If you’re in NYC this month…
At this year’s Tribeca Film Festival, running from 4.20-5.1.2011, two films to watch are Rabies, the first horror film out of Israel, and from Dutch director Dick Maas, Saint.
A psychotic serial killer on the loose in the woods crosses paths with a group of unsuspecting teenagers, and soon people are dying one by one. It’s a popular horror premise, but mobilized in a refreshingly novel iteration by first-time filmmakers Aharon Keshales and Navot Papushado. Among a brother and sister with a dark secret, a kindly forest ranger and his old dog, and four tennis players waylaid by a pair of unhinged local cops, misunderstandings and fear pull Rabies‘ protagonists inexorably deeper into the infectious, indiscriminate violence foreshadowed in the film’s title.
Subverting genre conventions with a smart script and plenty of unexpected scares, Rabies‘ careful escalation draws viewers and protagonists alike convincingly into the film’s snowballing cycles of violence and fear, grounding its grisly content and high-concept premise in an uncommonly believable world rarely seen within the horror formula. Rabies is a surprising debut starring some of Israel’s biggest young actors, and worthy of its mantle as Israel’s first-ever horror film. courtesy of Cara Cusumano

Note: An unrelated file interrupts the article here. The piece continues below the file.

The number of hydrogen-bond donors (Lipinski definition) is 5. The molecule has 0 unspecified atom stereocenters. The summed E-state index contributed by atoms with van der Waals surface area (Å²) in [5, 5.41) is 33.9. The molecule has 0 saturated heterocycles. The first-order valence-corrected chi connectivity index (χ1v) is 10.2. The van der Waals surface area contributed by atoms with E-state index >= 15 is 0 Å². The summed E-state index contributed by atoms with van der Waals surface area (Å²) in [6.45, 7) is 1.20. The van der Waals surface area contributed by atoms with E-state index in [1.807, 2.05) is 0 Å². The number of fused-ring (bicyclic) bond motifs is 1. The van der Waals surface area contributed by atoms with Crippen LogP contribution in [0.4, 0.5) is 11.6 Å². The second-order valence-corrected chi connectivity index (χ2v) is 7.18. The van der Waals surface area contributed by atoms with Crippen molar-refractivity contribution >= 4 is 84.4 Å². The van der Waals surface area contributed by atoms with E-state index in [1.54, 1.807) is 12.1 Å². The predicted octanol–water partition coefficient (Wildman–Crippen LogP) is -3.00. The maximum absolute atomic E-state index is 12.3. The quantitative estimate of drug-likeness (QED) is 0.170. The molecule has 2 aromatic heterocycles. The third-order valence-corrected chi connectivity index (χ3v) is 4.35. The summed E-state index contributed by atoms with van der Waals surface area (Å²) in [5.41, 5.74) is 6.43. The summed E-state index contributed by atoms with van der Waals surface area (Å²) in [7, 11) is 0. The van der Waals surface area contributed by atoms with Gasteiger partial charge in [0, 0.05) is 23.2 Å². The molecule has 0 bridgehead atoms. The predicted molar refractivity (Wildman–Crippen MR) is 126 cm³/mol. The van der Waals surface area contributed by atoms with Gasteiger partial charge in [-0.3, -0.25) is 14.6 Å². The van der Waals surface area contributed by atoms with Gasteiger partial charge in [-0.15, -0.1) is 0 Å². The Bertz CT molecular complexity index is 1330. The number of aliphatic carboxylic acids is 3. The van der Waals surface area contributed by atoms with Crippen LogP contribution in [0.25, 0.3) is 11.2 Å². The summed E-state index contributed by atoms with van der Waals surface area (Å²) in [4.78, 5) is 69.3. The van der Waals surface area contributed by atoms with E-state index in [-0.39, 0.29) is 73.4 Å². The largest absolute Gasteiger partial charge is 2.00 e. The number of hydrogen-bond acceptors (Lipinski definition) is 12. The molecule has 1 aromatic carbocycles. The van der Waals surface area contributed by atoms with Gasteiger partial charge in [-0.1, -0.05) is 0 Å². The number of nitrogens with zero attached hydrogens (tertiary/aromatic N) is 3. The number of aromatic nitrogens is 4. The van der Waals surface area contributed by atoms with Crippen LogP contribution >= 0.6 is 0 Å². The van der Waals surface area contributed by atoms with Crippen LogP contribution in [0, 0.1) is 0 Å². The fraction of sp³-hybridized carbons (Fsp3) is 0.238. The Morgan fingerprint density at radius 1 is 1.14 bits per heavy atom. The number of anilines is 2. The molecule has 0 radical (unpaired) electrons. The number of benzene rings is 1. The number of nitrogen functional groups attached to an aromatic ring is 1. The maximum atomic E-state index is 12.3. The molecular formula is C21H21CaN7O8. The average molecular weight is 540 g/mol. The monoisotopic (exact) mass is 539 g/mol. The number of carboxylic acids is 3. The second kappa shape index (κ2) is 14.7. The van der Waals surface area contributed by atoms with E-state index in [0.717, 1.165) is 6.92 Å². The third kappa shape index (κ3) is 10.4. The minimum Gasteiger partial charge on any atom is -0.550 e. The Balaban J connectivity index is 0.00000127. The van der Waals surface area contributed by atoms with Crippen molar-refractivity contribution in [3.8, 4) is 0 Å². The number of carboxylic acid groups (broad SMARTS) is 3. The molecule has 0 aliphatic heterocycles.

An original and delightfully gruesome slasher film, Saint reimagines jolly old Saint Nick as a bloodthirsty bishop fulfilling a grisly prophecy every 32 years under the Christmas full moon. The film’s titular saint was in fact a murderous medieval marauder, ultimately slain by the villagers he tormented, only to swear a ghostly revenge on their descendents every December 5—the anniversary of his death. Centuries later, the story has settled comfortably into innocuous folklore, until a bloody encounter with the ghoul himself forces local teen Frank to believe in Santa all over again. Teaming up with a fellow believer, discharged conspiracy-theorist cop Goert, it will be up to Frank to save the city of Amsterdam in an all-out bloody battle against the wrathful “Sinterklaas” and his minions.
Dick Maas, the director of classic Dutch horror films The Lift and Amsterdamned, delivers a fun chiller full of creative yuletide horror played out across the decked halls (and roofs) of snowy Amsterdam—justly earning Saint‘s spectacle of thrills, chills, and kills the title of highest grossing Dutch film of the year. courtesy of Cara Cusumano
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